There is a common misconception that there are two discrete vocal registers, “head register” and “chest register.” The truth is, in speech pathology terms, there are actually four vocal registers, but only one of them is used in everyday singing—the modal register. Belief in this disconnected head and chest register is dangerous; the implication is there are only two separate, mutually-exclusive modes your voice can occupy—head and chest—which you can flip on and off like you would a light switch. This makes it difficult to feel and manipulate your voice, because that’s not how it actually works. There is a continuum between chest voice, middle voice, and head voice, and the terms refer not to separate registers, but to where you predominantly feel your voice resonating in your body. In order to understand, let’s talk a little bit about the vocal instrument.
Vocal resonance is the process by which sound is intensified or “colored” after leaving the vocal cords, but before leaving the body. Our unique voices are not only a product of the thickness and length of our vocal cords, but also, the size and shape of surrounding structures around the vocal tract. There are a number of structures in your body that resonate when you sing, including your chest, larynx, pharynx, oral cavity, nasal cavity, and sinuses.
Notice that these structures range as low as your ribcage, and as high as the top of your face. The only structures you can actually consciously manipulate are your throat, mouth, and diaphragm, and this transitively affects the rest of the resonators. Head voice, chest voice, and middle voice simply refer to where you feel the majority of resonance when you sing.
When you sing in your “head voice” it means you should feel vibration around the upper half of your face, because, at that moment, the predominant resonator is your sinuses. This doesn’t mean the other vocal structures aren’t resonating. It means that more resonance is occurring in your sinuses than anywhere else.
When you sing in your “middle voice” you should feel more vibration around the lower half of your face, chin, and upper neck. What you are primarily feeling is your hard palate resonating, but again, this doesn’t mean the remaining structures, including your chest and sinuses aren’t vibrating sympathetically.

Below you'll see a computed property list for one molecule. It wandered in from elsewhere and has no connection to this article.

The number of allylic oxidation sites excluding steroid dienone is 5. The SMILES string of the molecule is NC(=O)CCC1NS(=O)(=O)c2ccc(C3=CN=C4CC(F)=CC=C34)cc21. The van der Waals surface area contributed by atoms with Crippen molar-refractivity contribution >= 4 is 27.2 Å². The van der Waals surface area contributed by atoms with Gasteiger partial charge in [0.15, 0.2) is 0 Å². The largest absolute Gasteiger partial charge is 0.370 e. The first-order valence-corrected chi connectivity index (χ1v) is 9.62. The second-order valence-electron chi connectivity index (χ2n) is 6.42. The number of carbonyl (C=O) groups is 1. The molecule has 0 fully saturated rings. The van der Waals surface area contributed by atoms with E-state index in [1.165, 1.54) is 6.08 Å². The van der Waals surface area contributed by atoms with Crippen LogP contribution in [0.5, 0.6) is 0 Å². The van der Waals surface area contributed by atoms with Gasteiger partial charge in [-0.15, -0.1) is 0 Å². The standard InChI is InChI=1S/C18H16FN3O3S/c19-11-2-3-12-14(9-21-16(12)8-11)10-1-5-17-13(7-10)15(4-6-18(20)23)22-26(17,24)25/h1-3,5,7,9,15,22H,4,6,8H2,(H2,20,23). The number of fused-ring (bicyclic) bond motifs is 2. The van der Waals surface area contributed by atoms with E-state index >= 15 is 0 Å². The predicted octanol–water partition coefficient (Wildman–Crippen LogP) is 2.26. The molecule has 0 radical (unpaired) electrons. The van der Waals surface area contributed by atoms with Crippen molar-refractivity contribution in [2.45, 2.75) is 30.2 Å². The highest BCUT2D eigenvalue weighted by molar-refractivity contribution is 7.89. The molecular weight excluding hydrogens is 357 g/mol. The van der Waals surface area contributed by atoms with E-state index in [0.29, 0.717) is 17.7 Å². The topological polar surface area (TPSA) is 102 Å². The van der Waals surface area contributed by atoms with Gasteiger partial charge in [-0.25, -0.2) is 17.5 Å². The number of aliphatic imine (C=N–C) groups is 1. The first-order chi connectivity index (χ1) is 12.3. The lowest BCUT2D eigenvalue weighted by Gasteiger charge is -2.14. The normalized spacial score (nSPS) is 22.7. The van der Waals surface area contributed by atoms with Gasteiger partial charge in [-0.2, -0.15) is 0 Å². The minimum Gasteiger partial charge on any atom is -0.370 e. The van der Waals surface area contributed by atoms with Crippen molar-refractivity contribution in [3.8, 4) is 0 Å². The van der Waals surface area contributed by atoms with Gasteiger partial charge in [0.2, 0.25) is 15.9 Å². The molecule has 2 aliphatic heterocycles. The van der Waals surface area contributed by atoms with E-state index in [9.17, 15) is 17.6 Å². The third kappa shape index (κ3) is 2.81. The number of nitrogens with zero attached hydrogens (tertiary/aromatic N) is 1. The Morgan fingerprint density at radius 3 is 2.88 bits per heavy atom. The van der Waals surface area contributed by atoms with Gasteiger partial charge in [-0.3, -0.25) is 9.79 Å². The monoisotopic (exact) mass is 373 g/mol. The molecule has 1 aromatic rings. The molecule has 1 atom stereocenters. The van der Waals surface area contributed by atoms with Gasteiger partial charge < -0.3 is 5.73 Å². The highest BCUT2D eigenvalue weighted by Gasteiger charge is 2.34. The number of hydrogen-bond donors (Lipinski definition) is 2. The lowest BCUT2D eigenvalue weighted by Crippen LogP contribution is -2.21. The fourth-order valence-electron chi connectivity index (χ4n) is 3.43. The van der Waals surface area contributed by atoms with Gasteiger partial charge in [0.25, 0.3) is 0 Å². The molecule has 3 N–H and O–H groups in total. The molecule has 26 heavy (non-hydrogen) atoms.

When you sing in your “chest voice” you should feel more vibration around your lower neck, and sternum. If you want to know what this feels like, talk in your regular speaking voice, and put your hand in the middle of your chest. It’s vibrating.
The Continuum of your Voice
From the above explanation, you should be able to glean that your three “voices” form more of a spectrum than they do discrete vocal modes. Your voice should almost always mix the three resonance areas, with one area predominating over the others. So that’s why you’ll hear me say “sing with more chest voice,” but you’ll never hear me say, “switch into your chest register.” And great news! Your voice as a spectrum means that you can eliminate your “vocal breaks” with practice, by working to seamlessly mix your resonance zones (but more about that later).
Play With It!
There is no better way to get familiar with your voice than to experiment. I could tell you what to do a thousand times, but if you can’t feel what you are doing to reproduce it, you’re wasting your time. Your vocal tract is an incredibly complicated place, with almost endless ways to sing any given pitch. Here are a few fun exercises to get you started:
Hum a note, and siren it up and down in pitch. Close your eyes. Do you feel the vibration moving up and down the front of your body? Try doing the same thing on different vowel sounds. Does “ee” resonate differently than “oo” or “ah”? What happens if you pretend to yawn while singing a note? What happens if you try to buzz like a bee while singing a note? Try playing around with releasing a lot of air as you sing, and then a little. Almost everything is fair game—just be sure not to overtly shout, and if something hurts your voice, stop.